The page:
Me: When was the last time you wore it?
Mom: That’s not the POINT. I THINK about wearing it.
This is but one example of the kind of waffling you’re apt to indulge in whilst sorting the OY VEYs. Use these three steps to counter the flippity-floppity:
1. STOP, LOOK & LISTEN
Yup, we’re doing a little visual exercise here. Look at the item you’re holding; look at the NAY pile. Look at the item you’re holding; look at the YAY pile. Is the article in question similar in color, cut, style and/or material to your other YAYs or not? If so…
2. TRY IT ON
Immediately. If you’re not comfortable wearing it now, you’re not going to wear it anytime soon, dollface. And don’t give me any of that this-will-look-great-if-I-just-lose-five-pounds bullshit. You’ve got a whole pile of YAYs that look great NOW, and whatever you’re trying to squeeze into obvs shrunk in the dryer and cannot be trusted ;).
3. MAYBE USUALLY MEANS…
NO. But even I can’t go uber-minimalist (oxymoron?) in one Wardrobe Bitchslap. Only you know what you use most in your closet. Only you know what cuts, styles, colors and materials make you feel fab. Sort your OY VEYs according to that, and you’ll get closer and closer to the epic achievement of actually wearing all that stuff you “need.”
DON’T feel guilty about the accumulating NAYs. We’ve wasted just as much moolah on our castoffs as you did on yours. And it’s not like we’re throwing this stuff in the trash: We’re going to donate it, gift it, sell it, and/or re-fashion it. Stay tuned for tips on Greenly dispersing your NAYs slash organizing your YAYs.
To refresh: The Closeto Principle and/or 80-20 Theory states that 80% of our outfits come from 20% of our clothes. Here’s how to sift through the shit to find the stuff that’s the SHIZNAT.
Disclaimer: If the words pack rat, sentimental and/or greedy apply to you, embark on this process with a friend whose opinion you trust and whose spending habits and personal style you admire.
1. Get it OUT.
All of it. I’m not effing around. Remove EVERY SINGLE PIECE of clothing from your closet. I don’t care if it’s an American Apparel tee or a Diane von Furstenberg frock. I don’t care if it’s a pair of slacks you haven’t seen in years or those leggings you wear 24/7. Out of the closet and onto the floor it goes. Successful execution of Step 1 should result in a massive, disorganized pile of crap. Read on.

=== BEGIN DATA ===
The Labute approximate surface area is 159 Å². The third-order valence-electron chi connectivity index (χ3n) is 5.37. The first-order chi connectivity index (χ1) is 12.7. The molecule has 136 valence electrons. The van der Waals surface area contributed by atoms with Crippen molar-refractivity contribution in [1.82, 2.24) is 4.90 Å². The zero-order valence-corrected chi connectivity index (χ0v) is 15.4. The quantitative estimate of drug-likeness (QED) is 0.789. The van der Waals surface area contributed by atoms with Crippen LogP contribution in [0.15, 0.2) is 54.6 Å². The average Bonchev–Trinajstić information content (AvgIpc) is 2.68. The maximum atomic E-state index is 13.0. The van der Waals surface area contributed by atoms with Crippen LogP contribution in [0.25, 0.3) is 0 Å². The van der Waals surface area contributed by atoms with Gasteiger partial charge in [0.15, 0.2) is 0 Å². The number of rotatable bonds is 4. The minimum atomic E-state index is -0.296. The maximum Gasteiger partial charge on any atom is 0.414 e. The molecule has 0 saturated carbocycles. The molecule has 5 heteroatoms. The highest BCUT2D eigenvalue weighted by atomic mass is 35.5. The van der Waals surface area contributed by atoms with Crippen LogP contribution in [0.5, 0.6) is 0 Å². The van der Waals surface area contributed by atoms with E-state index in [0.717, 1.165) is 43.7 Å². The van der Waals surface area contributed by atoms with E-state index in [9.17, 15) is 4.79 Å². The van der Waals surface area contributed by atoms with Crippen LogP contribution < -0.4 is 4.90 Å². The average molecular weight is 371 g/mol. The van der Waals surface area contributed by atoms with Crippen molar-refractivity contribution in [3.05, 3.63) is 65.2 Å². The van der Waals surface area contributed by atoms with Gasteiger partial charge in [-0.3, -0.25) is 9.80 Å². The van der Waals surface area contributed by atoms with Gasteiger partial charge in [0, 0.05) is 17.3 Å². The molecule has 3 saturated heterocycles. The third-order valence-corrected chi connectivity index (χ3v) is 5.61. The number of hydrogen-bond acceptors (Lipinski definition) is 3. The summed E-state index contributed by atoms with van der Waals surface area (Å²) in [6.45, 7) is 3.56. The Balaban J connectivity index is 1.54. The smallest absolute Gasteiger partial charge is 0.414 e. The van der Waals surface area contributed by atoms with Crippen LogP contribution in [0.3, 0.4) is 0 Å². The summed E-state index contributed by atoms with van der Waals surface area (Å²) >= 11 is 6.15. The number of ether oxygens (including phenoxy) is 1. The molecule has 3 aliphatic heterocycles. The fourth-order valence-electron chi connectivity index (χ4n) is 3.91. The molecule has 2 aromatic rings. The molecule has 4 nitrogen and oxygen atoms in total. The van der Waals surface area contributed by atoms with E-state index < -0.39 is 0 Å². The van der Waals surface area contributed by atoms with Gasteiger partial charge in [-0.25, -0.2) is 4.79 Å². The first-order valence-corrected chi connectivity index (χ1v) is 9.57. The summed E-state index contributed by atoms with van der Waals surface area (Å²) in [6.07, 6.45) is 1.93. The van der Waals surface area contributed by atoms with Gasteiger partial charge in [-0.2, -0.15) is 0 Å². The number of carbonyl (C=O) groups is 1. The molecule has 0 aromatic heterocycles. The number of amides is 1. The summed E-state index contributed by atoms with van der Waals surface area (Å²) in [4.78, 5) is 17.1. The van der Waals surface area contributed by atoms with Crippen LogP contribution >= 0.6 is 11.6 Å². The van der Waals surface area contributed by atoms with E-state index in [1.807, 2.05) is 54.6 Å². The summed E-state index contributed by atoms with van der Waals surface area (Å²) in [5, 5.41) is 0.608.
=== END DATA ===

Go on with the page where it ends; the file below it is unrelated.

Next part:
2. Yay, Nay, Oy Vey; Repeat.
Every single item in your wardrobe falls into one of the following three categories.
YAY! (yes): Your fave pair(s) of jeans; your go-to LBD; that linen blazer you can’t wait to bust out each spring; those camis you wear under everything you own. The stuff you LOVE not for its brand or because it’s, like, so Now, but because it makes you feel fab every time you put it on. YAY.
NAY! (no): Anything you haven’t worn in six months. Anything that makes you feel fugly, fat or flat-chested. Anything appropriate for a costume or theme party and no other occasion. Anything you’ve been saving for your BFF/sister/daughter/niece. Anything you’re keeping around only to rationalize how much money you wasted on it. NAY.
*Don’t flip out – we’re not donating or trashing all this stuff, stupidhead. We’re just getting it out of YOUR closet because YOU aren’t wearing it. Mmkay?
OY VEY! (maybe): A shapeless cashmere sweater; an accidentally-shrunken shirt; a designer suit too dressy for the office; a pair of stilettos too painful to walk in; a baggy dress; your ‘skinny’ jeans; all that shit you haven’t let go of because it’s a brand, really pretty and/or invokes nostalgia; anything you have ANY doubts about tossing OR keeping for whatever reason. OY VEY.
After you’ve sorted every single item in your closet into one of these three piles, you’ll likely have a little YAY, a little NAY, and a whole lot of OY VEY.
To be continued…
Wear something black and plain with that skirt. Don’t crap it up with anything crazy.
This, from Mom, after she’d bestowed said skirt upon me.
I can’t stand it when she’s right!
If the I Rock! face, victory dance, and two-thumbs-up don’t say it: EEEEEEEEEEEEEEK!
Psyched to the point of cheesiness. Obvs.